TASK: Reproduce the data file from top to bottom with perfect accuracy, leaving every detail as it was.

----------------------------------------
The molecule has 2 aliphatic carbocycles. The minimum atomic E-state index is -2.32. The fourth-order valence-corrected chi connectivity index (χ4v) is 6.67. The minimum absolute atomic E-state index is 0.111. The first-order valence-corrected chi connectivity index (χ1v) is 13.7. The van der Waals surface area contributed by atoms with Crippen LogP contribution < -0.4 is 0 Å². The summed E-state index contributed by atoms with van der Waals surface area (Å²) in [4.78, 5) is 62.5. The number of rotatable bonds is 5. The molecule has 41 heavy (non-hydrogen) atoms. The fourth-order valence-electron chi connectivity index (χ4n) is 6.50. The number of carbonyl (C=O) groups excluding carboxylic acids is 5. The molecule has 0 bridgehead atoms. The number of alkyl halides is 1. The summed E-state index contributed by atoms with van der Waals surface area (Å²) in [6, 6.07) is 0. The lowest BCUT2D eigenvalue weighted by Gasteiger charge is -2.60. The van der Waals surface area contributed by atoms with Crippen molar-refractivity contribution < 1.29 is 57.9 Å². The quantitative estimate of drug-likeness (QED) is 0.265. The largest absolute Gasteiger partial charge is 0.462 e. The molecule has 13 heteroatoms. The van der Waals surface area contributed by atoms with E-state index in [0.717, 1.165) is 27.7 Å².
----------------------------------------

The molecule has 2 aliphatic carbocycles. The minimum atomic E-state index is -2.32. The fourth-order valence-corrected chi connectivity index (χ4v) is 6.67. The minimum absolute atomic E-state index is 0.111. The first-order valence-corrected chi connectivity index (χ1v) is 13.7. The van der Waals surface area contributed by atoms with Crippen LogP contribution < -0.4 is 0 Å². The summed E-state index contributed by atoms with van der Waals surface area (Å²) in [4.78, 5) is 62.5. The number of rotatable bonds is 5. The molecule has 41 heavy (non-hydrogen) atoms. The fourth-order valence-electron chi connectivity index (χ4n) is 6.50. The number of carbonyl (C=O) groups excluding carboxylic acids is 5. The molecule has 0 bridgehead atoms. The number of alkyl halides is 1. The summed E-state index contributed by atoms with van der Waals surface area (Å²) in [6, 6.07) is 0. The lowest BCUT2D eigenvalue weighted by Gasteiger charge is -2.60. The van der Waals surface area contributed by atoms with Crippen molar-refractivity contribution < 1.29 is 57.9 Å². The quantitative estimate of drug-likeness (QED) is 0.265. The largest absolute Gasteiger partial charge is 0.462 e. The molecule has 13 heteroatoms. The van der Waals surface area contributed by atoms with E-state index in [0.717, 1.165) is 27.7 Å².